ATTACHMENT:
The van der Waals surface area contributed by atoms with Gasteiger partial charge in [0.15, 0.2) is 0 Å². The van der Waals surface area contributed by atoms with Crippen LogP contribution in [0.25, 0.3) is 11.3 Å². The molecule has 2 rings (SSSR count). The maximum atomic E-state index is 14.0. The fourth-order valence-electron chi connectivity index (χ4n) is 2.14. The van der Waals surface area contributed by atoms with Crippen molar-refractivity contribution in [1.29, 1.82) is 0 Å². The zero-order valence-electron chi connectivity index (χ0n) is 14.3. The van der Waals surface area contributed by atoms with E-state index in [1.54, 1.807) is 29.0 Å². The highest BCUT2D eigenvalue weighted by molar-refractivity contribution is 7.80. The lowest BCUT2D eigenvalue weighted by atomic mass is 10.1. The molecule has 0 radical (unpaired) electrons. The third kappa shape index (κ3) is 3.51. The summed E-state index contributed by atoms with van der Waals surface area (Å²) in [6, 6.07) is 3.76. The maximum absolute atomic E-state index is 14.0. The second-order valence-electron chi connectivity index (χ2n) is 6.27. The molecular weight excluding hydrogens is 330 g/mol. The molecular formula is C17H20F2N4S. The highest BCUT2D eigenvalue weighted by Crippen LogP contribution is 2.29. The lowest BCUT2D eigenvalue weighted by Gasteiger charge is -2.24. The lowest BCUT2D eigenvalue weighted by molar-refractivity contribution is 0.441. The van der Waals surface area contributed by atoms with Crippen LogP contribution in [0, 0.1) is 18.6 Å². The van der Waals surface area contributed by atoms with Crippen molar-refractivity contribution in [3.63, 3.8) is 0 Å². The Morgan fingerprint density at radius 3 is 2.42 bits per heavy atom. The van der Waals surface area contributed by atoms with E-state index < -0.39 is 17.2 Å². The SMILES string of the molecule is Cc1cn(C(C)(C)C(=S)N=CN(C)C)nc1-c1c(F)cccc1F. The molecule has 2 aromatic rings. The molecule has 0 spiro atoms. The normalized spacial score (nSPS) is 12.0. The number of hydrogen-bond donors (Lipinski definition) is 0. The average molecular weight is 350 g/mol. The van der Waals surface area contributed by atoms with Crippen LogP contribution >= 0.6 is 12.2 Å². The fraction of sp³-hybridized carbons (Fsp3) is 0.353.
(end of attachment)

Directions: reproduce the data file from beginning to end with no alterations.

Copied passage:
The van der Waals surface area contributed by atoms with Gasteiger partial charge in [0.15, 0.2) is 0 Å². The van der Waals surface area contributed by atoms with Crippen LogP contribution in [0.25, 0.3) is 11.3 Å². The molecule has 2 rings (SSSR count). The maximum atomic E-state index is 14.0. The fourth-order valence-electron chi connectivity index (χ4n) is 2.14. The van der Waals surface area contributed by atoms with Crippen molar-refractivity contribution in [1.29, 1.82) is 0 Å². The zero-order valence-electron chi connectivity index (χ0n) is 14.3. The van der Waals surface area contributed by atoms with E-state index in [1.54, 1.807) is 29.0 Å². The highest BCUT2D eigenvalue weighted by molar-refractivity contribution is 7.80. The lowest BCUT2D eigenvalue weighted by atomic mass is 10.1. The molecule has 0 radical (unpaired) electrons. The third kappa shape index (κ3) is 3.51. The summed E-state index contributed by atoms with van der Waals surface area (Å²) in [6, 6.07) is 3.76. The maximum absolute atomic E-state index is 14.0. The second-order valence-electron chi connectivity index (χ2n) is 6.27. The molecular weight excluding hydrogens is 330 g/mol. The molecular formula is C17H20F2N4S. The highest BCUT2D eigenvalue weighted by Crippen LogP contribution is 2.29. The lowest BCUT2D eigenvalue weighted by Gasteiger charge is -2.24. The lowest BCUT2D eigenvalue weighted by molar-refractivity contribution is 0.441. The van der Waals surface area contributed by atoms with Crippen LogP contribution in [0, 0.1) is 18.6 Å². The van der Waals surface area contributed by atoms with Crippen molar-refractivity contribution in [3.63, 3.8) is 0 Å². The Morgan fingerprint density at radius 3 is 2.42 bits per heavy atom. The van der Waals surface area contributed by atoms with E-state index < -0.39 is 17.2 Å². The SMILES string of the molecule is Cc1cn(C(C)(C)C(=S)N=CN(C)C)nc1-c1c(F)cccc1F. The molecule has 2 aromatic rings. The molecule has 0 spiro atoms. The normalized spacial score (nSPS) is 12.0. The number of hydrogen-bond donors (Lipinski definition) is 0. The average molecular weight is 350 g/mol. The van der Waals surface area contributed by atoms with Crippen LogP contribution >= 0.6 is 12.2 Å². The fraction of sp³-hybridized carbons (Fsp3) is 0.353.